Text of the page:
A real, live falcon perched outside the National Gallery in Trafalgar Square– right in the middle of London! One of those moments it did pay to look up at what everyone was staring at.
Just when you thought you had escaped my endless narratives of what we were doing while I was on my unscheduled blogging sabbatical… well, you still have time to click away from the page… I’ve been reminded I never finished the five months part of the deal, though I did give you the five days. So tonight I give you: January! (cue trumpet trills, or at least kazoo calls).
The week the littles went back to school, I got run over by some virus. I was down hard for a day, and then really weak and tired. But Will and Chloe were here, and I wasn’t going to waste our precious time recuperating in bed. So once the fever passed, I dragged myself out to spend time with them– doing pub lunches, making a visit to the National Gallery, and taking a boat trip to Greenwich.
The day we went to the gallery we noticed a bunch of people pointing their cameras up toward the building facade. Chloe and I rolled our eyes at each other, not understanding the compulsion that makes people take pictures of random things that “might be important landmarks.” Not that anyone elected us the culture jury, mind you. But then we looked up. And we saw what they were photographing– a falcon come to perch near the front entrance. Upon further observation, we saw that there were actually two or three flying in Trafalgar Square, and they were accompanied by handlers, to whom they returned periodically– perching on their arms, just like the falconers you might see in a King Arthur movie! Pretty amazing.
Inside the museum, Chloe was pleased to note that she had absorbed something from her Italian Renaissance Art class in the fall (yes, liberal arts degree). And Will was happy to admire the Turner landscapes, though I think he still prefers Bierstadt’s American West landscapes. As for me, any day I get to visit the Leonardo da Vinci cartoon is a good day. (No, it’s not animated and it doesn’t have a zany laugh track playing in the background).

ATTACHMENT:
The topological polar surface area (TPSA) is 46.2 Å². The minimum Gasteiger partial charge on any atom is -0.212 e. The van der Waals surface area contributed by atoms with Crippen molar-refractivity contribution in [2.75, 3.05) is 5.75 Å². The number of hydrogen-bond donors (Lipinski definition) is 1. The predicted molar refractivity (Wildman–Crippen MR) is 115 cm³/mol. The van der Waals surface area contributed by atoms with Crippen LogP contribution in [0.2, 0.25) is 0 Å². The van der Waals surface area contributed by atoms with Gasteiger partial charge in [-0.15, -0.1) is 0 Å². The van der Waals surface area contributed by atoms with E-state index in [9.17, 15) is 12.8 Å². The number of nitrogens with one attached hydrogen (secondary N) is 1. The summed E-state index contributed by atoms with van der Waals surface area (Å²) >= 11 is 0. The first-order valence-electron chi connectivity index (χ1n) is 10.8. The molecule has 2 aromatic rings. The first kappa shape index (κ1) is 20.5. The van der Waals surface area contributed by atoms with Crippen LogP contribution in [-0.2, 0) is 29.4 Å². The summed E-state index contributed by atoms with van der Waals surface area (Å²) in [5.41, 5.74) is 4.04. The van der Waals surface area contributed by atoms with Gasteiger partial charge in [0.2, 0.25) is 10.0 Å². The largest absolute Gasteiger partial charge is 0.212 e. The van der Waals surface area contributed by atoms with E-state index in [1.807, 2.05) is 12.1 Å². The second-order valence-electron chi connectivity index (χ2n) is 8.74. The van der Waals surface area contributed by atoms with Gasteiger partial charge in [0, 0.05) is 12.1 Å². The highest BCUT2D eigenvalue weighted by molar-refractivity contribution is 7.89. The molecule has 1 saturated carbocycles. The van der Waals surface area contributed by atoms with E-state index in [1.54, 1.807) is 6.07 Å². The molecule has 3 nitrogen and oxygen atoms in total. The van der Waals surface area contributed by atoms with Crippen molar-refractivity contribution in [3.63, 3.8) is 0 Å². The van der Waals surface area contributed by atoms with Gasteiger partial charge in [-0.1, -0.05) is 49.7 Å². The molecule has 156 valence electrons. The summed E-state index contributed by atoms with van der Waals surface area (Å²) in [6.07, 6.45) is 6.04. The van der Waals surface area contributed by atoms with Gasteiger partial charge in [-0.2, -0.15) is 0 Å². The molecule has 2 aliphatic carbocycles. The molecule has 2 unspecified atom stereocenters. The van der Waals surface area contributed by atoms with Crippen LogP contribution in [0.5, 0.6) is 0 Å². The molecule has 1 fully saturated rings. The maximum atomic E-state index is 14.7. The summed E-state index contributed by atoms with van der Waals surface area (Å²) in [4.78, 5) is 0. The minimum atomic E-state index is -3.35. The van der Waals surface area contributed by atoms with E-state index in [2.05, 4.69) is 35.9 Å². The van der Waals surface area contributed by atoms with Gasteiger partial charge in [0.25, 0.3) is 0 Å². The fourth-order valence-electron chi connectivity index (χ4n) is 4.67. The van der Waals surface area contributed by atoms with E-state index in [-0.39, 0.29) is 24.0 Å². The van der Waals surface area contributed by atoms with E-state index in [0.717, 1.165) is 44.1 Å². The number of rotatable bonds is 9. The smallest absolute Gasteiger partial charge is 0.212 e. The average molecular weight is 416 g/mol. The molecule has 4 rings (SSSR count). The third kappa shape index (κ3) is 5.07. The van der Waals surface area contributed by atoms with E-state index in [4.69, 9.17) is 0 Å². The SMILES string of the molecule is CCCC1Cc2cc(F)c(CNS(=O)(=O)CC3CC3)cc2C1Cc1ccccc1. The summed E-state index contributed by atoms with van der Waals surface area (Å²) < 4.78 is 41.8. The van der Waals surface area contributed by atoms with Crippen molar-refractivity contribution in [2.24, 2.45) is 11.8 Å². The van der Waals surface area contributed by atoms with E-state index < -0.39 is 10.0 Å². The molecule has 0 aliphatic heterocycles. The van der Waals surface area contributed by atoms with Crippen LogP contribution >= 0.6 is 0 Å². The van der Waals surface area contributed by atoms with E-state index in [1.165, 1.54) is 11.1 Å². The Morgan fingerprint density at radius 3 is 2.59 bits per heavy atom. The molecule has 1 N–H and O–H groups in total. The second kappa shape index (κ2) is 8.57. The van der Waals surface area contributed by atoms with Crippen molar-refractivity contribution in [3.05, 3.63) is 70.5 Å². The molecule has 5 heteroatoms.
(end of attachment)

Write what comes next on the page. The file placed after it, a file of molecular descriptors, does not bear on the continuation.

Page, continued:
On the water… (river photos from a 3rd grade field trip in the fall).
Unfortunately, Chloe fell hard to whatever bug we had going (I swear it wasn’t my fault!), so she couldn’t join us the day we took the boat up the River Thames. It was cold and slightly miserable that day, but fortunately we were sitting inside. If you’ve never done this little trip, it’s well worth it– London looks different from the river. And it’s so mind-boggling, because the river twists and turns so much you can hardly figure out where you are– it seems like St Paul’s Cathedral ought to be somewhere up ahead on your left and you suddenly see the dome off on your right.
Cruising past the HMS Belfast– if you’re very lucky, the officers on deck will wave, as they did that day to the 3rd graders!
Depending on where you board, you see the Houses of Parliament, the London Eye, the Globe, the HMS Belfast, the Tower of London… well, most everything! The transit boat is much faster, but the slightly slower tourist boats give you a narrative with all kinds of landmarks and interesting bits of London history thrown in (like pirate executions, famous riverside pubs, histories of the many bridges, and what that building-that-looks-so-familiar-but-you-have-no-idea-what-it-is actually is). Both kind of boats leave from Westminster and Embankment, and the people in the ticket office at Embankment are really helpful. Also, if you have an Oyster card, you can show it to get 30% off your ticket…
Looking back at the Shard after coming under the Tower Bridge.
Our destination by boat was Greenwich, which is the maritime town that hosts the world’s Meridian Line and Greenwich Mean Time (GMT? the zero point for time zones around the world). It also happens to be a charming place with lots to see– The Old Royal Naval College (designed by Christopher Wren), the Royal Observatory, and The Cutty Sark (fastest clipper ship of its time). Of course, there’s also a Byron Burger restaurant with its siren song right on the pier when you step off the boat in a January chill. That was our first stop, as Will and I couldn’t resist having a ‘proper burger,’ as their slogan calls it.
The hull of The Cutty Sark– the new museum design lets you admire the shapely bones of the fastest clipper in history– while sipping an espresso from the cafe.